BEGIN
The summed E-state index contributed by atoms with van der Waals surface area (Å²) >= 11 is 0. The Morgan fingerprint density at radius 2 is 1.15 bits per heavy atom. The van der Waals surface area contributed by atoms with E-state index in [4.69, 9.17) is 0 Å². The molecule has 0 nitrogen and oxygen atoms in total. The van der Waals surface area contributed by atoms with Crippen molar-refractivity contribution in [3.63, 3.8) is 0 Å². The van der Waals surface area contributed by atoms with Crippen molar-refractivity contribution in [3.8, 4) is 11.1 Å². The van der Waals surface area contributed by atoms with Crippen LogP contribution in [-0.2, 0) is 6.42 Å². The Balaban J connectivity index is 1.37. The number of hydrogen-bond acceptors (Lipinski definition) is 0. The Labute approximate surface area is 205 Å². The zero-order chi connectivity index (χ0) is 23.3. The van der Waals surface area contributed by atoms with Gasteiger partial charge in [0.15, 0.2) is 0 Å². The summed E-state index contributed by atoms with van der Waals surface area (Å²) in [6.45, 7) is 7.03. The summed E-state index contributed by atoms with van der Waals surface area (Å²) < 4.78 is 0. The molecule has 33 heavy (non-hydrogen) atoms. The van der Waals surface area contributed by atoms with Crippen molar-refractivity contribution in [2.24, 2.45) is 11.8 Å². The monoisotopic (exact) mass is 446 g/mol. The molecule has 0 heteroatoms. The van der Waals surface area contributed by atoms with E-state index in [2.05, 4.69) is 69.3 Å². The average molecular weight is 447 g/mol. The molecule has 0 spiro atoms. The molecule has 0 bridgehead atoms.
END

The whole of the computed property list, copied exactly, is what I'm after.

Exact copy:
The summed E-state index contributed by atoms with van der Waals surface area (Å²) >= 11 is 0. The Morgan fingerprint density at radius 2 is 1.15 bits per heavy atom. The van der Waals surface area contributed by atoms with E-state index in [4.69, 9.17) is 0 Å². The molecule has 0 nitrogen and oxygen atoms in total. The van der Waals surface area contributed by atoms with Crippen molar-refractivity contribution in [3.63, 3.8) is 0 Å². The van der Waals surface area contributed by atoms with Crippen molar-refractivity contribution in [3.8, 4) is 11.1 Å². The van der Waals surface area contributed by atoms with Crippen LogP contribution in [-0.2, 0) is 6.42 Å². The Balaban J connectivity index is 1.37. The number of hydrogen-bond acceptors (Lipinski definition) is 0. The Labute approximate surface area is 205 Å². The zero-order chi connectivity index (χ0) is 23.3. The van der Waals surface area contributed by atoms with Gasteiger partial charge in [0.15, 0.2) is 0 Å². The summed E-state index contributed by atoms with van der Waals surface area (Å²) in [6.45, 7) is 7.03. The summed E-state index contributed by atoms with van der Waals surface area (Å²) < 4.78 is 0. The molecule has 33 heavy (non-hydrogen) atoms. The van der Waals surface area contributed by atoms with Crippen molar-refractivity contribution in [2.24, 2.45) is 11.8 Å². The monoisotopic (exact) mass is 446 g/mol. The molecule has 0 heteroatoms. The van der Waals surface area contributed by atoms with E-state index in [2.05, 4.69) is 69.3 Å². The average molecular weight is 447 g/mol. The molecule has 0 spiro atoms. The molecule has 0 bridgehead atoms.